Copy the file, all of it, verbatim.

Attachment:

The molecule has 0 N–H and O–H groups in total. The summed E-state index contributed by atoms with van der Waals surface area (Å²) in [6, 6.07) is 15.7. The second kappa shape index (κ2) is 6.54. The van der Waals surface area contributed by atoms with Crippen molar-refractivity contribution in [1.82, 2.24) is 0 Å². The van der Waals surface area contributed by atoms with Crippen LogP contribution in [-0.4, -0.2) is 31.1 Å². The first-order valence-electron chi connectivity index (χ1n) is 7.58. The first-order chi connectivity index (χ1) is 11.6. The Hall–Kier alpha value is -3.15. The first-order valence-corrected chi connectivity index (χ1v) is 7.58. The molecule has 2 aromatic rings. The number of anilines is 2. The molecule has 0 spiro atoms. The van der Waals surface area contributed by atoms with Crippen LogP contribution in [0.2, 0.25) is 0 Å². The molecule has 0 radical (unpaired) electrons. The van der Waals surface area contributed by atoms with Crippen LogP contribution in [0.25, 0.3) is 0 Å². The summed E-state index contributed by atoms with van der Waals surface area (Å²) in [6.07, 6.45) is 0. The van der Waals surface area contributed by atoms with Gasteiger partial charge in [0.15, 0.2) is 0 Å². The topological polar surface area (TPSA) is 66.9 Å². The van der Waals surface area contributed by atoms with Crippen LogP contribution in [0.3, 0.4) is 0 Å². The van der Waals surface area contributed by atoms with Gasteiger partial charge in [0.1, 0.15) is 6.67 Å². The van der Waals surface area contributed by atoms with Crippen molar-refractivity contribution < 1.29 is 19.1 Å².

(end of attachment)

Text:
The molecule has 0 N–H and O–H groups in total. The summed E-state index contributed by atoms with van der Waals surface area (Å²) in [6, 6.07) is 15.7. The second kappa shape index (κ2) is 6.54. The van der Waals surface area contributed by atoms with Crippen molar-refractivity contribution in [1.82, 2.24) is 0 Å². The van der Waals surface area contributed by atoms with Crippen LogP contribution in [-0.4, -0.2) is 31.1 Å². The first-order valence-electron chi connectivity index (χ1n) is 7.58. The first-order chi connectivity index (χ1) is 11.6. The Hall–Kier alpha value is -3.15. The first-order valence-corrected chi connectivity index (χ1v) is 7.58. The molecule has 2 aromatic rings. The number of anilines is 2. The molecule has 0 spiro atoms. The van der Waals surface area contributed by atoms with Crippen LogP contribution in [0.2, 0.25) is 0 Å². The molecule has 0 radical (unpaired) electrons. The van der Waals surface area contributed by atoms with Crippen LogP contribution in [0.25, 0.3) is 0 Å². The summed E-state index contributed by atoms with van der Waals surface area (Å²) in [6.07, 6.45) is 0. The van der Waals surface area contributed by atoms with Gasteiger partial charge in [0.15, 0.2) is 0 Å². The topological polar surface area (TPSA) is 66.9 Å². The van der Waals surface area contributed by atoms with Crippen LogP contribution in [0.3, 0.4) is 0 Å². The van der Waals surface area contributed by atoms with Gasteiger partial charge in [0.1, 0.15) is 6.67 Å². The van der Waals surface area contributed by atoms with Crippen molar-refractivity contribution < 1.29 is 19.1 Å².